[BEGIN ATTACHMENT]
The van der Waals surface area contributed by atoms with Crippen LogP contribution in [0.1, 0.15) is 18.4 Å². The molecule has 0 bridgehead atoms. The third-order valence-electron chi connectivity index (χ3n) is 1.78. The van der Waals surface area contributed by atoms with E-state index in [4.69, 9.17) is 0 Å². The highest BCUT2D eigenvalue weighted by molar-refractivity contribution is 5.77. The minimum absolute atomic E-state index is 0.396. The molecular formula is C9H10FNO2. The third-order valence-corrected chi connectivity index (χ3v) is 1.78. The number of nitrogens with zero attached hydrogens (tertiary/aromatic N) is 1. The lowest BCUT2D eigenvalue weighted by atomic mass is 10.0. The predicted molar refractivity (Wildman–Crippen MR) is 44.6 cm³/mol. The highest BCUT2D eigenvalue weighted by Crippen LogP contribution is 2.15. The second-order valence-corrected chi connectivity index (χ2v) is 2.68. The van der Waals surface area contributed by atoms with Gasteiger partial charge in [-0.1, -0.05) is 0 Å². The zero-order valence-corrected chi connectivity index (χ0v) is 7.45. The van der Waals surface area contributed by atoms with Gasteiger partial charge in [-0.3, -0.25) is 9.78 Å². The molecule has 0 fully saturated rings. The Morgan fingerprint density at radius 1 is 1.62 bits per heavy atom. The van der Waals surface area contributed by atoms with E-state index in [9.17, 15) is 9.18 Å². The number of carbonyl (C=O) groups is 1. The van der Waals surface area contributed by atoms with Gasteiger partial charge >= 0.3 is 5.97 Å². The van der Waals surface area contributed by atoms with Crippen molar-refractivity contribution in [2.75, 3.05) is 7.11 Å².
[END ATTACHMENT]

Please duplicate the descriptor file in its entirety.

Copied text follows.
The van der Waals surface area contributed by atoms with Crippen LogP contribution in [0.1, 0.15) is 18.4 Å². The molecule has 0 bridgehead atoms. The third-order valence-electron chi connectivity index (χ3n) is 1.78. The van der Waals surface area contributed by atoms with E-state index in [4.69, 9.17) is 0 Å². The highest BCUT2D eigenvalue weighted by molar-refractivity contribution is 5.77. The minimum absolute atomic E-state index is 0.396. The molecular formula is C9H10FNO2. The third-order valence-corrected chi connectivity index (χ3v) is 1.78. The number of nitrogens with zero attached hydrogens (tertiary/aromatic N) is 1. The lowest BCUT2D eigenvalue weighted by atomic mass is 10.0. The predicted molar refractivity (Wildman–Crippen MR) is 44.6 cm³/mol. The highest BCUT2D eigenvalue weighted by Crippen LogP contribution is 2.15. The second-order valence-corrected chi connectivity index (χ2v) is 2.68. The van der Waals surface area contributed by atoms with Gasteiger partial charge in [-0.1, -0.05) is 0 Å². The zero-order valence-corrected chi connectivity index (χ0v) is 7.45. The van der Waals surface area contributed by atoms with Gasteiger partial charge in [-0.3, -0.25) is 9.78 Å². The molecule has 0 fully saturated rings. The Morgan fingerprint density at radius 1 is 1.62 bits per heavy atom. The van der Waals surface area contributed by atoms with E-state index in [9.17, 15) is 9.18 Å². The number of carbonyl (C=O) groups is 1. The van der Waals surface area contributed by atoms with Gasteiger partial charge >= 0.3 is 5.97 Å². The van der Waals surface area contributed by atoms with Crippen molar-refractivity contribution in [2.75, 3.05) is 7.11 Å².